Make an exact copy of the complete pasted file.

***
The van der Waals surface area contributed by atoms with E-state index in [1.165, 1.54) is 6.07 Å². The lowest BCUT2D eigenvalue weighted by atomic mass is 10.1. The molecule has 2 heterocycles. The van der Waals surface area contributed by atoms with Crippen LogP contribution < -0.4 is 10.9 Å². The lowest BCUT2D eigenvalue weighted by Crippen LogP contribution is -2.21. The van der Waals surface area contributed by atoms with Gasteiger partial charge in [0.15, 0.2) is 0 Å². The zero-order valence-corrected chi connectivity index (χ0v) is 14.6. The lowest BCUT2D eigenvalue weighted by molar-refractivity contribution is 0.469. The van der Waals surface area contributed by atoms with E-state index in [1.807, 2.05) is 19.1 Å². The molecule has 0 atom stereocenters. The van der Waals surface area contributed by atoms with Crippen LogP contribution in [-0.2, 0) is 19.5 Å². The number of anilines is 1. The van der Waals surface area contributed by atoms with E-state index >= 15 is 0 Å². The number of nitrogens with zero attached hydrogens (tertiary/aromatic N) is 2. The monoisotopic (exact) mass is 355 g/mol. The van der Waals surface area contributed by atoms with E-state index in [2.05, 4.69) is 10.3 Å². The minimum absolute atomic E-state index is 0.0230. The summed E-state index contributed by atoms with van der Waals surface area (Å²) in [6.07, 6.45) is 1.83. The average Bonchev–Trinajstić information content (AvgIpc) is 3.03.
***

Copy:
The van der Waals surface area contributed by atoms with E-state index in [1.165, 1.54) is 6.07 Å². The lowest BCUT2D eigenvalue weighted by atomic mass is 10.1. The molecule has 2 heterocycles. The van der Waals surface area contributed by atoms with Crippen LogP contribution < -0.4 is 10.9 Å². The lowest BCUT2D eigenvalue weighted by Crippen LogP contribution is -2.21. The van der Waals surface area contributed by atoms with Gasteiger partial charge in [0.15, 0.2) is 0 Å². The zero-order valence-corrected chi connectivity index (χ0v) is 14.6. The lowest BCUT2D eigenvalue weighted by molar-refractivity contribution is 0.469. The van der Waals surface area contributed by atoms with E-state index in [1.807, 2.05) is 19.1 Å². The molecule has 0 atom stereocenters. The van der Waals surface area contributed by atoms with Crippen LogP contribution in [-0.2, 0) is 19.5 Å². The number of anilines is 1. The van der Waals surface area contributed by atoms with E-state index >= 15 is 0 Å². The number of nitrogens with zero attached hydrogens (tertiary/aromatic N) is 2. The monoisotopic (exact) mass is 355 g/mol. The van der Waals surface area contributed by atoms with E-state index in [2.05, 4.69) is 10.3 Å². The minimum absolute atomic E-state index is 0.0230. The summed E-state index contributed by atoms with van der Waals surface area (Å²) in [6.07, 6.45) is 1.83. The average Bonchev–Trinajstić information content (AvgIpc) is 3.03.